I read John Ajvide Lindqvist’s Handling the Undead because I saw a trailer for an upcoming streaming adaptation. I haven’t read Let the Right One In, so I came to this book without any bias toward or expectation of the author.
I’m always on the lookout for fresh takes on zombies. I love the genre, and I want to author stories of my own. I can count my favorites on one hand: the 1990 remake of George A. Romero’s Night of the Living Dead, the first ten volumes of Robert Kirkman’s The Walking Dead, Danny Boyle’s 28 Days Later, and Jules Avery’s OVERLORD. While I won’t be adding Lindqvist’s book to that collection, he does present an intriguing take.
Unfortunately, the story goes off the rails with the introduction of psychic phenomenon, a shoehorning-in of religious zeal, and the shock-rock of Marylin Manson. The story comes to an abrupt and unsatisfying conclusion which is later addressed by an additional short story that I haven’t read. I think that if an author needs to do this, they made a mistake somewhere in the original material.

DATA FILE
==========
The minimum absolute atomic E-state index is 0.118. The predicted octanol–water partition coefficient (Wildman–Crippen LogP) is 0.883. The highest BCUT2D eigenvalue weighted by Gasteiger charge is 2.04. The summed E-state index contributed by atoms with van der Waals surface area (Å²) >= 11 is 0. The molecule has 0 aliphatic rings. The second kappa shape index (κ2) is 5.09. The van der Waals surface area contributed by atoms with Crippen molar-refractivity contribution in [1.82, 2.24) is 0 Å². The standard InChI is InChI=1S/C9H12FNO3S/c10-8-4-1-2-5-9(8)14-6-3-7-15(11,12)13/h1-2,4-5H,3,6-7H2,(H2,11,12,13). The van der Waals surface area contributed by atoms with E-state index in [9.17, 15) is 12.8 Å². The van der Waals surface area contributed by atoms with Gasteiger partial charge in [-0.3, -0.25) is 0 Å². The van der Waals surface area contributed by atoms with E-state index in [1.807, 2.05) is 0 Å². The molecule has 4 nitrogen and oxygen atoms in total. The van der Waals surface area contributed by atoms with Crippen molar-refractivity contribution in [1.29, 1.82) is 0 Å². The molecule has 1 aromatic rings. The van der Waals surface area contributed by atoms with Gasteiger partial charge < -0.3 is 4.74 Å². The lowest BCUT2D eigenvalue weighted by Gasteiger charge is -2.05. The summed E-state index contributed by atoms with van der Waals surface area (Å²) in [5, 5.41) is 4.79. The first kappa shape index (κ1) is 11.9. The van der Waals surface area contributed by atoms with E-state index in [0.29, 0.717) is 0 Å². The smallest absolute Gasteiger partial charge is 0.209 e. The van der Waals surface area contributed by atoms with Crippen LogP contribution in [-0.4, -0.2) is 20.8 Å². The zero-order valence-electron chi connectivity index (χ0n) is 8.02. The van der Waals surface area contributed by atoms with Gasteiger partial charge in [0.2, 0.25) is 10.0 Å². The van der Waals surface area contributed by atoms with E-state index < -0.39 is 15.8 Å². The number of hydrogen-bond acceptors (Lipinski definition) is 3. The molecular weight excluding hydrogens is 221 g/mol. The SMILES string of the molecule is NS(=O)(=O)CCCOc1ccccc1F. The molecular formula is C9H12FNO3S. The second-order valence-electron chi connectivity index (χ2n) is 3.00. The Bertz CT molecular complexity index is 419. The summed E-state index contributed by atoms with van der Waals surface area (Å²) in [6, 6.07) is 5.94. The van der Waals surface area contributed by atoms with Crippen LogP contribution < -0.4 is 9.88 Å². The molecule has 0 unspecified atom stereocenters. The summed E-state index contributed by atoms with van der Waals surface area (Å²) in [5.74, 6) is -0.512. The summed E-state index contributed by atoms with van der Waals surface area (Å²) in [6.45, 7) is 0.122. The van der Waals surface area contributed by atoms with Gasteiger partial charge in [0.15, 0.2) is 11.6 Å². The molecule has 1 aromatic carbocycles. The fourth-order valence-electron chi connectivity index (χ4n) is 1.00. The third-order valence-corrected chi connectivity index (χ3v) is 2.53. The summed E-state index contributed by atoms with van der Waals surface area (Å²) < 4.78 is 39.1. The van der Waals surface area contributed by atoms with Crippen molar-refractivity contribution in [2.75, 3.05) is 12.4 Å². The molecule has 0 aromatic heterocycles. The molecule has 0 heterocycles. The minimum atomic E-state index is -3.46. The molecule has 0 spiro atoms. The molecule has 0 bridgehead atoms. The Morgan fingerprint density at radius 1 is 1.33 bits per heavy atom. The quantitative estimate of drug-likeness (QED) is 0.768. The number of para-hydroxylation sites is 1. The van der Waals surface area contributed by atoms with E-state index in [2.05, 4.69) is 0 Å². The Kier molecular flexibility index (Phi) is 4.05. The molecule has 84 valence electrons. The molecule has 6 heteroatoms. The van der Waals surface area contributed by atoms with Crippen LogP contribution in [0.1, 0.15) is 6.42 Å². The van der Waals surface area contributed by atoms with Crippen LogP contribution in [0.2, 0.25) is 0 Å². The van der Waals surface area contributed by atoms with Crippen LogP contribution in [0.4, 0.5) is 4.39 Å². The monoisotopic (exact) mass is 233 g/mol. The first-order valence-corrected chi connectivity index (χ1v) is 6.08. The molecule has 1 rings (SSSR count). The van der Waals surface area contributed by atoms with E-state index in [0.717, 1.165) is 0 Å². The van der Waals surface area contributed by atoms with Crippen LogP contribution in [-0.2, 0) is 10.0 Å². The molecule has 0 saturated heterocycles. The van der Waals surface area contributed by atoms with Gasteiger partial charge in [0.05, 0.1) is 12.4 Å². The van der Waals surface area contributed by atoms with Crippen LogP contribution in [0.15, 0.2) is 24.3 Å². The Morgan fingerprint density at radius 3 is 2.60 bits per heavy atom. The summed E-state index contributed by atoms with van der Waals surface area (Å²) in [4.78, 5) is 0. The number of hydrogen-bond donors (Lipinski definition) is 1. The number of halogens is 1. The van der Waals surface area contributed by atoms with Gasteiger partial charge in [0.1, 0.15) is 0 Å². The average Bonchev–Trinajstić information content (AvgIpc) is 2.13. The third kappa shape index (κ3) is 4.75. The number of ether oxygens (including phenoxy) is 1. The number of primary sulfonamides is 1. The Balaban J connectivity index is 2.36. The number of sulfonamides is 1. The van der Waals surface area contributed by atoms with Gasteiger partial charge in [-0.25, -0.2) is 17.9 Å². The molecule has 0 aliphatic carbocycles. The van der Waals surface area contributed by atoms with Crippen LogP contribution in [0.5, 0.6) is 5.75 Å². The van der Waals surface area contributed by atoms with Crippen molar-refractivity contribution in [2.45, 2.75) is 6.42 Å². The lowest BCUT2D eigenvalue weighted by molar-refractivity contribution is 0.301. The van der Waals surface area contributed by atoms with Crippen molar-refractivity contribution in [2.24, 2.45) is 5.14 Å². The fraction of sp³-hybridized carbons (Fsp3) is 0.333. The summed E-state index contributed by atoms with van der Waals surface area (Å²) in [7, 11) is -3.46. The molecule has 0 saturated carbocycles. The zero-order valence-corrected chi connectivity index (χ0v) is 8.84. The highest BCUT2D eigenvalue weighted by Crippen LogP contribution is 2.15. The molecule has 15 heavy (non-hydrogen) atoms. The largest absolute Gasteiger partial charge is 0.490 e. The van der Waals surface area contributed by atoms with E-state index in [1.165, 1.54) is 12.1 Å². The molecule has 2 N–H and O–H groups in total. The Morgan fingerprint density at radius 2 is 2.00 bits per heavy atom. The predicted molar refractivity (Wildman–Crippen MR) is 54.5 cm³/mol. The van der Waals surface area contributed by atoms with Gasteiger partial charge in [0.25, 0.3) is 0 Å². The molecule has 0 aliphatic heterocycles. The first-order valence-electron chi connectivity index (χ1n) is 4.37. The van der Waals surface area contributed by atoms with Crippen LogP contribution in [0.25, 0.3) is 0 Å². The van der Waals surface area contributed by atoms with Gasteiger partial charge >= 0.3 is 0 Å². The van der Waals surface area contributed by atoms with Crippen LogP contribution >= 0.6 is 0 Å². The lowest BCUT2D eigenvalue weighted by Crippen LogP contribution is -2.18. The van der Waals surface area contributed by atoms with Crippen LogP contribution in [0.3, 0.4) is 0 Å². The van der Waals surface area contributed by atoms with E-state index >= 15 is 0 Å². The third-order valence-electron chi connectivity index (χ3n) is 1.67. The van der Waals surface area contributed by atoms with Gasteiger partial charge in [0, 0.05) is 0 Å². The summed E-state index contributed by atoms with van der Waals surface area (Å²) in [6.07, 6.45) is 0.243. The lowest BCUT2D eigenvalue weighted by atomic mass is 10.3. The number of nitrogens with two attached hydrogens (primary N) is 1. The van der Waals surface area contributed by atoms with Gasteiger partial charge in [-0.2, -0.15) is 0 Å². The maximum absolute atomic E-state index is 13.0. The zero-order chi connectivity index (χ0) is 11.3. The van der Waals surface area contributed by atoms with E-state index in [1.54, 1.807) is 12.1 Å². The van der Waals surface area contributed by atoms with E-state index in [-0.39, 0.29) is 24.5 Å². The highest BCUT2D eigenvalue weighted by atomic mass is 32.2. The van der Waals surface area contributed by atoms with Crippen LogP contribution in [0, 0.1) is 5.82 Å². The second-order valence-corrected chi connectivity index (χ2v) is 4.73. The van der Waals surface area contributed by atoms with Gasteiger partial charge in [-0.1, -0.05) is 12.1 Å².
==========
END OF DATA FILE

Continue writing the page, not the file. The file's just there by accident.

This is also a translated text. I read a lot of translated work, poetry in particular, and I appreciate that things get lost or interpreted in unintentionally clumsy ways. I got that feeling from time to time while reading, and whenever this happens, I always wish I had the capacity to master the original language to the level of fluency that would allow me to read the original.
I’ve added Let the Right One In to my to-read list, and I’m more motivated than ever to pen my own entry into this well-oversaturated section of the library.